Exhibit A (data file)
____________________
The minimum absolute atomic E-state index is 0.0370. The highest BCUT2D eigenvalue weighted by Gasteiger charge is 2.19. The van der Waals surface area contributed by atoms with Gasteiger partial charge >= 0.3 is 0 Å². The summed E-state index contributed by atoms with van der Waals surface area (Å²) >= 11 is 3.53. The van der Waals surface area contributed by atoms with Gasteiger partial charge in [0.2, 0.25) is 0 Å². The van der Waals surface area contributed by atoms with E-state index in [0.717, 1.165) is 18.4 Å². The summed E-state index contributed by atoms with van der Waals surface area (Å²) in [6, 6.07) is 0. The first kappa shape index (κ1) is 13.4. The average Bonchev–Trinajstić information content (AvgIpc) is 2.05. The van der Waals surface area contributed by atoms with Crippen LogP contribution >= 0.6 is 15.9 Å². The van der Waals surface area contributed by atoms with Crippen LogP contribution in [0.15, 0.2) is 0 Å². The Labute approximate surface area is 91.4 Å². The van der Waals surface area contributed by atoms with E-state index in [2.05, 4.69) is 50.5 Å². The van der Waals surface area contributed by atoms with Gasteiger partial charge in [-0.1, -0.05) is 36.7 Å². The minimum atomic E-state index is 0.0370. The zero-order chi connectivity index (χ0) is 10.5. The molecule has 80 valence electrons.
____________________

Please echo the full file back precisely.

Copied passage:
The minimum absolute atomic E-state index is 0.0370. The highest BCUT2D eigenvalue weighted by Gasteiger charge is 2.19. The van der Waals surface area contributed by atoms with Gasteiger partial charge >= 0.3 is 0 Å². The summed E-state index contributed by atoms with van der Waals surface area (Å²) >= 11 is 3.53. The van der Waals surface area contributed by atoms with Gasteiger partial charge in [0.2, 0.25) is 0 Å². The van der Waals surface area contributed by atoms with E-state index in [0.717, 1.165) is 18.4 Å². The summed E-state index contributed by atoms with van der Waals surface area (Å²) in [6, 6.07) is 0. The first kappa shape index (κ1) is 13.4. The average Bonchev–Trinajstić information content (AvgIpc) is 2.05. The van der Waals surface area contributed by atoms with Crippen LogP contribution >= 0.6 is 15.9 Å². The van der Waals surface area contributed by atoms with Crippen LogP contribution in [0.15, 0.2) is 0 Å². The Labute approximate surface area is 91.4 Å². The van der Waals surface area contributed by atoms with E-state index in [2.05, 4.69) is 50.5 Å². The van der Waals surface area contributed by atoms with Gasteiger partial charge in [-0.1, -0.05) is 36.7 Å². The minimum atomic E-state index is 0.0370. The zero-order chi connectivity index (χ0) is 10.5. The molecule has 80 valence electrons.